There is one frequent question that I encounter in my workshops. There is a piece of information that is missing in the Scrum Guide. Interestingly, It is regarding the managers. Where is the role of Manager in Scrum? The missed-out information makes many organisations confused if they have a similar place and adopts Scrum or present an Agile transformation.
While there are apparent intermediate paths present for the managers and other senior leadership position holders, the unclearly defined middle managers often question the roles in official Scrum they fill. What are they? Are they product owners? Or a scrum master? Or developers?
It can be a challenging leadership problem and problematic to resolve. However, there is no direct and clear answer to the query. For clearing the dilemma, I have to recall the elementary difference between a project and a product.
As you can notice, Scrum focuses directly on products; thus, you have a Product owner. In traditional project management, the success of the project gets measured against scope, time and cost. Thus, the process leads to lesser value management and focuses on task management.
In contrast, the product mindset gets derived from the outcome, and the project mindset is activity. In traditional management, all three variables get managed by the project manager.
In a product environment, all the variables receive collaborative management.
For example, the scope and time get handled by the Scrum team, while the cost is by the product owner. In such cases, the confusion lies in the manager’s role.
Direct one-to-one mapping is the way out for most of the executives of the organisations. We are following the Agile transformation. Thus, all these people will get a role in Scrum, and the rest of the group will get another position in Scrum. Among all these, I encounter a common idealogy in one-to-one mapping: taking the project management office and turning them into scrum masters and taking the business analysts to enrol them in product ownership roles. But, as per my point of view, it is not a great solution.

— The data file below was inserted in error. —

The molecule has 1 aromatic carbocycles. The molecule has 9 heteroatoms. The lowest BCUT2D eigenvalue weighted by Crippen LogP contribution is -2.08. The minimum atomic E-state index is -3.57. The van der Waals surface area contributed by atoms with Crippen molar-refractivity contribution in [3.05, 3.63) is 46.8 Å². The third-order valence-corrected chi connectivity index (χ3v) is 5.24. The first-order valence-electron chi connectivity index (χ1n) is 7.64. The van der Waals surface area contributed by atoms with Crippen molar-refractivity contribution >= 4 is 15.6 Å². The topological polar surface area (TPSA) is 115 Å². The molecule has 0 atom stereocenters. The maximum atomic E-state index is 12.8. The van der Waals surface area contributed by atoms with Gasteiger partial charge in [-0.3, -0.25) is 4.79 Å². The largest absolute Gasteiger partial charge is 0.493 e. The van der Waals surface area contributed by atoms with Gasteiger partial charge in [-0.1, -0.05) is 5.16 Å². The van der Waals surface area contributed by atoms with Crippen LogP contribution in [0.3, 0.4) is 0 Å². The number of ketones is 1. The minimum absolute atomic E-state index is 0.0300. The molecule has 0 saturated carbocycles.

A “try scrum” entity identifies how to determine and focus on the individual strengths of each employee. It is very crucial while undergoing an Agile transformation. If you know who will fit best for each of the roles, acquiring success gets easier. Also, considering the individual’s passion helps in redefining the new responsibilities.
Now, let me get back to the original doubt.
There is no direct answer to this. My answer to this question will be; it depends on the organisation. Considering my experience, managers can play enablers. Although there is no buzz about Management in Scrum, managemental aspects are present in Scrum.
According to the Scrum Guide, Scrum looks after the existing effectiveness of the management, environment, and functioning ability to improve them. In other words, it challenges the way that the Organisation works to create value.
Scrum is not a methodology. It deliberates gives the choice-making to the management. It allows the business to get structured rightly and organise itself to get better. Considering from my viewpoint, managers are certainly enablers and can perform varied responsibilities.
Every middle manager may not be suitable for the role of product owner or scrum master role. It leaves the scopes of uncertainties. But you need not worry. Despite having no role as a Scrum manager, it does not imply requiring them. Instead, it signifies that their role and responsibilities vary. Take a look at the picture,
Picture Credits: Scrum.org
We primarily work in an environment that got created on traditional, plan-driven, and top-down principles. We are gradually transforming towards a self-organised and empirical environment. It gets designed for the complex domain. Leading an Agile team refers to making the people more successful with dynamicity. It is one of the major responsibilities of a manager. Among the many responsibilities of a manager, the following are a few significant ones:
To conclude, Scrum does not have a role of a “manager”. It certainly does not imply we do not necessitate one. Ultimately, capitalising on individual strengths for transforming them to accomplish the new roles helps the organisation and individuals equally and leads to success.